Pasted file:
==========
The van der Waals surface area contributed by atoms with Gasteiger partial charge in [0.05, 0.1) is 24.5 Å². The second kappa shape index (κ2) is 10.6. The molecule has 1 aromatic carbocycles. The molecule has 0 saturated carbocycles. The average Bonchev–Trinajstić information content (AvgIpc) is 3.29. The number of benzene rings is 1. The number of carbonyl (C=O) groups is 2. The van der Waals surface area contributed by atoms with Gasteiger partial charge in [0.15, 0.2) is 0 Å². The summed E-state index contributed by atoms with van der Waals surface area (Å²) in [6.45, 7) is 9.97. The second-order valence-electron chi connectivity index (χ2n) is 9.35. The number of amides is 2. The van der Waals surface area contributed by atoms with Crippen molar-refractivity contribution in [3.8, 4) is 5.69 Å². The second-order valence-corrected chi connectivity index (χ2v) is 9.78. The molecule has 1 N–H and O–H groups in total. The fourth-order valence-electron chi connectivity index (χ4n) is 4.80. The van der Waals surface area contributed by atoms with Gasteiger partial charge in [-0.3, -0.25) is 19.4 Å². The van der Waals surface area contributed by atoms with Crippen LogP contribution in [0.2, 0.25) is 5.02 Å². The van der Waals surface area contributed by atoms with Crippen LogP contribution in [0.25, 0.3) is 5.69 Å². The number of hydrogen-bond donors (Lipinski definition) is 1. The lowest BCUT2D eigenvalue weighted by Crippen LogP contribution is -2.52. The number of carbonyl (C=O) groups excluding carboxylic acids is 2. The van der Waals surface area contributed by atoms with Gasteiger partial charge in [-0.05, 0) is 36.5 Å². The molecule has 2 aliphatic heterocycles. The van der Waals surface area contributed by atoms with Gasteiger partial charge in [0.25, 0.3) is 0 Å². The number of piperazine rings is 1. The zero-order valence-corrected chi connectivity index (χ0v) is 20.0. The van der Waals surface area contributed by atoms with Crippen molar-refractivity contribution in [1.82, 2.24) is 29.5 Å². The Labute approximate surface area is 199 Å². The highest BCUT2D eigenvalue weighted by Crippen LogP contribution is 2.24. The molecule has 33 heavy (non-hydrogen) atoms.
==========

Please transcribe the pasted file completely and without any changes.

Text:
The van der Waals surface area contributed by atoms with Gasteiger partial charge in [0.05, 0.1) is 24.5 Å². The second kappa shape index (κ2) is 10.6. The molecule has 1 aromatic carbocycles. The molecule has 0 saturated carbocycles. The average Bonchev–Trinajstić information content (AvgIpc) is 3.29. The number of benzene rings is 1. The number of carbonyl (C=O) groups is 2. The van der Waals surface area contributed by atoms with Gasteiger partial charge in [0.15, 0.2) is 0 Å². The summed E-state index contributed by atoms with van der Waals surface area (Å²) in [6.45, 7) is 9.97. The second-order valence-electron chi connectivity index (χ2n) is 9.35. The number of amides is 2. The van der Waals surface area contributed by atoms with Crippen molar-refractivity contribution in [3.8, 4) is 5.69 Å². The second-order valence-corrected chi connectivity index (χ2v) is 9.78. The molecule has 1 N–H and O–H groups in total. The fourth-order valence-electron chi connectivity index (χ4n) is 4.80. The van der Waals surface area contributed by atoms with Gasteiger partial charge in [-0.3, -0.25) is 19.4 Å². The van der Waals surface area contributed by atoms with Crippen LogP contribution in [0.2, 0.25) is 5.02 Å². The van der Waals surface area contributed by atoms with Crippen LogP contribution in [0.25, 0.3) is 5.69 Å². The number of hydrogen-bond donors (Lipinski definition) is 1. The lowest BCUT2D eigenvalue weighted by Crippen LogP contribution is -2.52. The number of carbonyl (C=O) groups excluding carboxylic acids is 2. The van der Waals surface area contributed by atoms with Gasteiger partial charge in [-0.05, 0) is 36.5 Å². The molecule has 2 aliphatic heterocycles. The van der Waals surface area contributed by atoms with Gasteiger partial charge in [0.25, 0.3) is 0 Å². The number of piperazine rings is 1. The zero-order valence-corrected chi connectivity index (χ0v) is 20.0. The van der Waals surface area contributed by atoms with Crippen molar-refractivity contribution in [1.82, 2.24) is 29.5 Å². The Labute approximate surface area is 199 Å². The highest BCUT2D eigenvalue weighted by Crippen LogP contribution is 2.24. The molecule has 33 heavy (non-hydrogen) atoms.